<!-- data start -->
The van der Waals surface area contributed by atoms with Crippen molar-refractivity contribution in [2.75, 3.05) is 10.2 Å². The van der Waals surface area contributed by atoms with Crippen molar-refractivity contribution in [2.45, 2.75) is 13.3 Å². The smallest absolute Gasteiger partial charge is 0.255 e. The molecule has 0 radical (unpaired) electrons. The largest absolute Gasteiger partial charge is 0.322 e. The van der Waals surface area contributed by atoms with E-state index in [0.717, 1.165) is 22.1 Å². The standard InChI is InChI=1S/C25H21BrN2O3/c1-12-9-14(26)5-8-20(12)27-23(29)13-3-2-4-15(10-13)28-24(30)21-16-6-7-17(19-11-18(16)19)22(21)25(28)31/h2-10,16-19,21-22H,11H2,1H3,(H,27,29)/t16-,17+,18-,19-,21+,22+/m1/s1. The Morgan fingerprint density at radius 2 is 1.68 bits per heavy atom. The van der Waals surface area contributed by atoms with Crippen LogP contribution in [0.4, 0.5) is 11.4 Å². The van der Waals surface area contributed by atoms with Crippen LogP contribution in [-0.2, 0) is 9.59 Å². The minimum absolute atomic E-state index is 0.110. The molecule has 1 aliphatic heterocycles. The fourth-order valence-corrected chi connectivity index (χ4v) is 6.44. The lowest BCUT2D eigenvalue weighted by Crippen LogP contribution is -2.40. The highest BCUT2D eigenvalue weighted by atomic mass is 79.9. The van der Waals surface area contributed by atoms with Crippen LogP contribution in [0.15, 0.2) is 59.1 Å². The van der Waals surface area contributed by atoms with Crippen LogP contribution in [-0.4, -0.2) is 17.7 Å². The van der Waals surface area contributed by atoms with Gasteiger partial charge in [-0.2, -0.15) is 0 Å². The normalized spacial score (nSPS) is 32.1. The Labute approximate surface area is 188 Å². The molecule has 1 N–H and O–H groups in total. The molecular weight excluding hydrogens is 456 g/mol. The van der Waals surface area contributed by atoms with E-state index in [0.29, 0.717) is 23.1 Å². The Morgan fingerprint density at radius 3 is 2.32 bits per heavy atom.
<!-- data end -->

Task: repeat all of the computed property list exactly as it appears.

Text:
The van der Waals surface area contributed by atoms with Crippen molar-refractivity contribution in [2.75, 3.05) is 10.2 Å². The van der Waals surface area contributed by atoms with Crippen molar-refractivity contribution in [2.45, 2.75) is 13.3 Å². The smallest absolute Gasteiger partial charge is 0.255 e. The molecule has 0 radical (unpaired) electrons. The largest absolute Gasteiger partial charge is 0.322 e. The van der Waals surface area contributed by atoms with E-state index in [0.717, 1.165) is 22.1 Å². The standard InChI is InChI=1S/C25H21BrN2O3/c1-12-9-14(26)5-8-20(12)27-23(29)13-3-2-4-15(10-13)28-24(30)21-16-6-7-17(19-11-18(16)19)22(21)25(28)31/h2-10,16-19,21-22H,11H2,1H3,(H,27,29)/t16-,17+,18-,19-,21+,22+/m1/s1. The Morgan fingerprint density at radius 2 is 1.68 bits per heavy atom. The van der Waals surface area contributed by atoms with Crippen LogP contribution in [0.4, 0.5) is 11.4 Å². The van der Waals surface area contributed by atoms with Crippen LogP contribution in [-0.2, 0) is 9.59 Å². The minimum absolute atomic E-state index is 0.110. The molecule has 1 aliphatic heterocycles. The fourth-order valence-corrected chi connectivity index (χ4v) is 6.44. The lowest BCUT2D eigenvalue weighted by Crippen LogP contribution is -2.40. The highest BCUT2D eigenvalue weighted by atomic mass is 79.9. The van der Waals surface area contributed by atoms with Crippen LogP contribution in [0.15, 0.2) is 59.1 Å². The van der Waals surface area contributed by atoms with Crippen LogP contribution in [-0.4, -0.2) is 17.7 Å². The van der Waals surface area contributed by atoms with Gasteiger partial charge in [-0.2, -0.15) is 0 Å². The normalized spacial score (nSPS) is 32.1. The Labute approximate surface area is 188 Å². The molecule has 1 N–H and O–H groups in total. The molecular weight excluding hydrogens is 456 g/mol. The van der Waals surface area contributed by atoms with E-state index in [0.29, 0.717) is 23.1 Å². The Morgan fingerprint density at radius 3 is 2.32 bits per heavy atom.